Pick Yourself Up Off The Floor

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Categories: Golf Fitness

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by Diana Del Garbino

Not too long ago we were all kids and moved like we were made of rubber. We could bend, jump, roll, bounce, and balance without any trouble. Then it seems we got older and lost our ability to do these fundamental movements. What happened? Once we were born, we started to move from the ground up. All of us had to push ourselves off the floor if we wanted to look around and see what everyone was doing. Then we rolled over, we crawled, and we pushed ourselves into a squat position and balanced in order to stand.

Once we could stand we fell down, and started all over again from the ground up. Over and over and over again we continued this pattern until we mastered it and began taking small steps.

Fast-forward 18 years. How often do you see anyone over the age of 18 getting up off the floor? Hardly ever. Most of us are driving a car, sitting at our desk or playing on the computer in a seated position. We’re not maintaining our ability to get ourselves up off the floor.   As convenient as it is to get up from a chair rather than the floor, this set of movements is essential to keeping our balance into our golden years.  Yes, by getting down on the floor and getting back up again you can maintain your balance!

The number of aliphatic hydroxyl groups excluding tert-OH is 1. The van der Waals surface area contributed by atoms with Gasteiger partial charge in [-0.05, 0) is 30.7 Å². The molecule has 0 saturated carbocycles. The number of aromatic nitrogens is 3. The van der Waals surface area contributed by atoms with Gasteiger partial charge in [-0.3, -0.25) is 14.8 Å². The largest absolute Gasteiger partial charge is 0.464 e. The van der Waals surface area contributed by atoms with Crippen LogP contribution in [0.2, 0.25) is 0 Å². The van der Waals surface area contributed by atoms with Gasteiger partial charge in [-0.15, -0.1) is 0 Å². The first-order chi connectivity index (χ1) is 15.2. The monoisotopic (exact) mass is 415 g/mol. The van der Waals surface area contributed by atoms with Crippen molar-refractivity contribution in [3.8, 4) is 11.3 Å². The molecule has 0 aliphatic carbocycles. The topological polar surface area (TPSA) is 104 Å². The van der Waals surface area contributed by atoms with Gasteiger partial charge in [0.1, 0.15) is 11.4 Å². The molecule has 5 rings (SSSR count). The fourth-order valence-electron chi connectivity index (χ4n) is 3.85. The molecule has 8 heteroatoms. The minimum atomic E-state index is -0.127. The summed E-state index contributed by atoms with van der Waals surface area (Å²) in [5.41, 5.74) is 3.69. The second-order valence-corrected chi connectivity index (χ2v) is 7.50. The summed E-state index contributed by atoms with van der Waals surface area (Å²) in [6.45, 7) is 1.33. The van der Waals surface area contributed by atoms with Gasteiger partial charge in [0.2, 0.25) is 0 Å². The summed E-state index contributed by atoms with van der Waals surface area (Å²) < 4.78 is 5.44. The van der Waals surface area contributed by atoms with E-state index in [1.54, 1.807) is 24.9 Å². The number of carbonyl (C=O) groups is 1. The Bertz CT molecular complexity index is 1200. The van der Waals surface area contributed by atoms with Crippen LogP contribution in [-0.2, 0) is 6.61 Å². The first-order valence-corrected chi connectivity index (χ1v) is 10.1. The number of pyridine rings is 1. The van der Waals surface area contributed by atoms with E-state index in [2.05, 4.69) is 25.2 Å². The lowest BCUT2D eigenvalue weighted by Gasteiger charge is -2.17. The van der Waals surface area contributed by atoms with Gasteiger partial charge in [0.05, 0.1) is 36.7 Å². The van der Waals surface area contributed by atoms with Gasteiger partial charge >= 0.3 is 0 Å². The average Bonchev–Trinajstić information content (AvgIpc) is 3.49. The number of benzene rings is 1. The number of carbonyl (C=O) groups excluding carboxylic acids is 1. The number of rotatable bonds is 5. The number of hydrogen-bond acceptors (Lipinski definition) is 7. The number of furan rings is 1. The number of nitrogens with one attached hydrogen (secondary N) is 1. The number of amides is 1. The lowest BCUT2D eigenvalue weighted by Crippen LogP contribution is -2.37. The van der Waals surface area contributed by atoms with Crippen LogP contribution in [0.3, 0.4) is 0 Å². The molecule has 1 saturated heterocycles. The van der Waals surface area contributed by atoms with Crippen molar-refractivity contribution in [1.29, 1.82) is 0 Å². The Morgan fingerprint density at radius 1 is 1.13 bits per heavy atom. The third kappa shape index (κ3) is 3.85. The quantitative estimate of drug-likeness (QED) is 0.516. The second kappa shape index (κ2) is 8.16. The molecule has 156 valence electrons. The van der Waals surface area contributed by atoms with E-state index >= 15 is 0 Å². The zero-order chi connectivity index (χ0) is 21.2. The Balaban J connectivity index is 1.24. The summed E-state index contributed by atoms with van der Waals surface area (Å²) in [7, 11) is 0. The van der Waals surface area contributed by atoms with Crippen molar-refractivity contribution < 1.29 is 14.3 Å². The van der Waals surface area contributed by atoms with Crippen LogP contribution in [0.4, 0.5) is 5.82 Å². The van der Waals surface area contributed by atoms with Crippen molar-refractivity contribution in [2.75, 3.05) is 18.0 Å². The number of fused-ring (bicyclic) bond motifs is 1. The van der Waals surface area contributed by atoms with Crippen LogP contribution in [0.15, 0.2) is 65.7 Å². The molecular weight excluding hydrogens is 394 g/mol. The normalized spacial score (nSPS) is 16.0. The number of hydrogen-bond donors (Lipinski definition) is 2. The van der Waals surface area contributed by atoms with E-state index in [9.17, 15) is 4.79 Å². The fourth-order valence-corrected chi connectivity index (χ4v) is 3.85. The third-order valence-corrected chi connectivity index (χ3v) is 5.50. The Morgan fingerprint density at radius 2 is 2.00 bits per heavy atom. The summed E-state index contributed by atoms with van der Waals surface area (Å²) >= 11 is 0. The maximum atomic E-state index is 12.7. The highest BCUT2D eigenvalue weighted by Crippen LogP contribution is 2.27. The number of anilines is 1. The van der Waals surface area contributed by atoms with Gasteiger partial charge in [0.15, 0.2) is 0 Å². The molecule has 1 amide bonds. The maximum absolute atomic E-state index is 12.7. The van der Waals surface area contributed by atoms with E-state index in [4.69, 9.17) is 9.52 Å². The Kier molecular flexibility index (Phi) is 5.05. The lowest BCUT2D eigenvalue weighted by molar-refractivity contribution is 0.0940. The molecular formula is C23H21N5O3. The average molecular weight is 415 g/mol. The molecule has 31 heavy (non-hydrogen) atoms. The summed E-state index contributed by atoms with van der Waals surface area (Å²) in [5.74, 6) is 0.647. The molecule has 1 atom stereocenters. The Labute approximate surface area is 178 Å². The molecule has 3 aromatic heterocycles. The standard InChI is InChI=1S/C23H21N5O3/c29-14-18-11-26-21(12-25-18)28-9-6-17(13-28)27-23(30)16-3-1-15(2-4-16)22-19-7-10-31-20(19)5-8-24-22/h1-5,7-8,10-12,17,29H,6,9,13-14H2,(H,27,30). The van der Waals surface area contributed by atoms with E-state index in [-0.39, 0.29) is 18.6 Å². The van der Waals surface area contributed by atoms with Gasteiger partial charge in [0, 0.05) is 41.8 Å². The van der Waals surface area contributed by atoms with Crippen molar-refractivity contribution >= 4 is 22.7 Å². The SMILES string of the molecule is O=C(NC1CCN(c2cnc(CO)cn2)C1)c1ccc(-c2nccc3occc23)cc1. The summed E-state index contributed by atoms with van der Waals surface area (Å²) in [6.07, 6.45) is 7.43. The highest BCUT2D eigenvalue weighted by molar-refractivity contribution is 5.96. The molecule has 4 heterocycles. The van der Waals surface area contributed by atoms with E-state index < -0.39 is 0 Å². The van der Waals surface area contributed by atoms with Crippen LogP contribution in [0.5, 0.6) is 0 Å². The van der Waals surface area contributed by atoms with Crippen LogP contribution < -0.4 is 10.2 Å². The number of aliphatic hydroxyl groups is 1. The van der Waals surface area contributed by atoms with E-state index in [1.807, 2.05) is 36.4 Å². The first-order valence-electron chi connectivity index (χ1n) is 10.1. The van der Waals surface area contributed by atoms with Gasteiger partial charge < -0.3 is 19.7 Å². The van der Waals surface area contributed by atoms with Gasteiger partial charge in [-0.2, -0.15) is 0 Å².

So how does this affect the golf game? Lets look at what patterns of movement we need for golfing. We need to rotate and shift our weight from the back swing to the down swing. Sitting back into our stance as we address the ball. Maintaining our golf stance without losing posture. Shifting our weight from one foot to the next. All of this is very important to make sure you have a consistent golf swing.

Now lets look at the muscles needed to complete the above movement patterns in your golf swing. Shifting the weight is going to take strong legs, from the feet to the calf. Sitting back in your stance requires stability in the glutes, hamstrings and quads. Rotating around the spine from the back swing to the down swing requires strong abdominal and back muscles.  And maintaining your stance without losing posture requires all of your muscles to work together to give you stability. These are all the same muscles needed to get up off the floor! Do you see the pattern?

When you make the body strong with both legs, you only strengthen one portion of your movement pattern. When you strengthen each group independently, you just added a new element to your abilities, not to mention cutting down on your chances of injury.  Imagine carrying your groceries with your right arm exclusively. Your right side will be using abs, back, legs, glutes, shoulder and arm muscles. But your left side is trying to stabilize. Over time your body will become so out of balance that when you try to lift with your left side, your right side will take over and that’s when you could pull a muscle. So start working out using one-leg exercises and build each limb strong and independent of the other so when they work together there is harmony and balance!

Diana Del Garbino is a Certified level 2 TPI golf fitness professional. She works out of Muscles in Motion-Professional Training Studio in Lake Oswego, where she is regularly working with local LPGA & PGA Professionals, those learning about the game and those who want to correct swing faults, lower their handicap and more.

To learn more about Diana and her golf fitness program go to www.MyMusclesInMotion.com.

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